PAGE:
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Trump and the Acquittal of a Criminal

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Wednesday, February 5, 2020 will be marked in history as the day the U.S. Senate acquitted a criminal president. 

President Donald J. Trump was found “not guilty” on charges of abuse of power and obstruction of Congress. He is guilty of both.

Sen. Marco Rubio found him guilty of impeachable offenses, but declined to convict him. Sen. Lamar Alexander believed the House managers proved their case against the president, but stalled short of agreeing to his removal. Sen. Mitt Romney, the lone Republican who voted to convict Trump, put his oath above the political fray in recognition of Trump’s abuse of office and public trust.

Nonetheless, Faust won today and democracy lost.

Article I: Abuse of Power

Guilty: 48
Not Guilty: 52

Article II: Obstruction of Congress

Guilty: 47
Not Guilty: 53

The vote outcome is not a surprise — we’ve long become aware of the odd power Trump holds over the GOP and his ability to transform once ethical and principled elected officials into versions of themselves they will undoubtedly come to regret.

They know just as well as the majority of voters do that this acquittal today does not in any way confirm his innocence. They know that without witnesses, documents and at least the semblance of a real, thoughtful and serious trial, this acquittal is empty. They are surely aware they have stained their own integrity and the rule of law.

The only check left on this president, who will be emboldened beyond all belief, will be the will of the people — it all falls to the voters even as our election systems are compromised. It will require attention, resilience and unprecedented turnout to rebalance the power. The responsibility to right this wrong will be shouldered by the people, Democrats and Republicans alike. This moment calls for all fair, logical voters to put aside their policy differences and unite in the best interest of this country.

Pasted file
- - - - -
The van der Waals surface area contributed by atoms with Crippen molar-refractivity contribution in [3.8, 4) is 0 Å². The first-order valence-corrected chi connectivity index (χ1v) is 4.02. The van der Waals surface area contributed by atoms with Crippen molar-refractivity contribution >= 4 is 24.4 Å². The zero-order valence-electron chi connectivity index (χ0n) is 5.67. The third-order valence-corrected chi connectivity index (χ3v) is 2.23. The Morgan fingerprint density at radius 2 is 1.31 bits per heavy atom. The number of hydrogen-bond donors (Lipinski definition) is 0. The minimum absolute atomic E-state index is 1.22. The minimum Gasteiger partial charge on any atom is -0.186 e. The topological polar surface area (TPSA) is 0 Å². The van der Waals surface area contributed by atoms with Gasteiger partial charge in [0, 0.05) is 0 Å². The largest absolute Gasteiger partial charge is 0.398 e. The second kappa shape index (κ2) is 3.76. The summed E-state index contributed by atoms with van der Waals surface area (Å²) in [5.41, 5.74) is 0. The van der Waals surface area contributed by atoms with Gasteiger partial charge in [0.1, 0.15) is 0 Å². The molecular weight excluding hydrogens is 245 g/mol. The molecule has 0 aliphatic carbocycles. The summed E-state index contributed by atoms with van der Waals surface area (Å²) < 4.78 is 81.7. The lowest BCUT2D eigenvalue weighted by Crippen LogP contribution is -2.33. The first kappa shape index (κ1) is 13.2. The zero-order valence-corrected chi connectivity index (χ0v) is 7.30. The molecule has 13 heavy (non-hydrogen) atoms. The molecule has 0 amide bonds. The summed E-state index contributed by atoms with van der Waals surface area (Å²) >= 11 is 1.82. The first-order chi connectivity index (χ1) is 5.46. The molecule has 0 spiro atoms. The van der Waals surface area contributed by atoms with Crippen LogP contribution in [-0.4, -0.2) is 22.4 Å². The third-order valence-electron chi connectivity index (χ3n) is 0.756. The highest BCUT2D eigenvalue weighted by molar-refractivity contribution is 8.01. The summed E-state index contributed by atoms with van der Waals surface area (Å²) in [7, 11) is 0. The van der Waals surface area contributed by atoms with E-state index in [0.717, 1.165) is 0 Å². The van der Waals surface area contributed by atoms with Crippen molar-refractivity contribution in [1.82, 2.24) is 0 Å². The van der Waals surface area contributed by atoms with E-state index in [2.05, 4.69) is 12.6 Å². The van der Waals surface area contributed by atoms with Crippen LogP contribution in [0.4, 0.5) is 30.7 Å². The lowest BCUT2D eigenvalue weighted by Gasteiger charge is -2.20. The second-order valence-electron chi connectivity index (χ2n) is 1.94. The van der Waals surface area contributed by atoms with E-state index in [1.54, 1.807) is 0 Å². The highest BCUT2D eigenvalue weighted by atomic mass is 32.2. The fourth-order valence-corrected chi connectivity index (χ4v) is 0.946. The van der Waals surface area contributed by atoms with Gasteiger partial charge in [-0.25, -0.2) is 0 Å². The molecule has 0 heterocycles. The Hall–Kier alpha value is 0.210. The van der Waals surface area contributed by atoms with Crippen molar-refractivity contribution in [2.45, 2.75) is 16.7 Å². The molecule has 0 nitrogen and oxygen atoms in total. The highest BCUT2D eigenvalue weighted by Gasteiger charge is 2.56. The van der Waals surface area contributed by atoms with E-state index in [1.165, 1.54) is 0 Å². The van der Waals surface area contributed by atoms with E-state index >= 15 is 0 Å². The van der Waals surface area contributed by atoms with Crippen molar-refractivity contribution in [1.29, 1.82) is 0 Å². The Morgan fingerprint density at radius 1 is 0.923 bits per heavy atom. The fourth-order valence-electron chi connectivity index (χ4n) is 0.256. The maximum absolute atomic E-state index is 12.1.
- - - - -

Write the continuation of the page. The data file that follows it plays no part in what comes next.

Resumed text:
We’ve taken for granted the rights we’re given, we’ve trusted in processes that happen outside our view to protect us. Complacency, willful ignorance and tribalism have taken center stage and accosted our ability to trust the system and each other and we have no choice but to take steps to bridge the divide and rise together. It’s long past due time that voters take responsibility again.    

This time counts on us to be bigger than we have ever been, and only time will tell if we are up to the task.   

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Nik Wojcik - East Bay Editor

Nik Wojcik - East Bay Editor

Journalist, editor, student, single mom to a pack of wolves, foodie, music lover, resident smart ass, and champion of vulgarity and human kindness.

1 Comment

  1. PDXDuck
    April 20, 2020 at 7:22 am — Reply

    The House was always fighting an uphill battle against the Senate which is why they needed to get as much evidence from the White House on the record as possible even if that meant extending the inquiry through the election and fighting Trump in the courts. During Watergate, Nixon resigned before the House had finished their inquiry because John Dean, his personal attorney, flipped and his forced submission of the notorious “smoking gun tape”. Who knows what skeletons are buried in the Trump WH? Schiff rushed the impeachment and didn’t exercise all of his powers. He didn’t get enough direct evidence, had a flimsy obstruction case because he didn’t fight Trump in the courts, and gave the Senate just enough of a fig leaf to acquit. Trump can now focus on his relection and put this behind him instead of having to deal with a series of stinging defeats in the courts.

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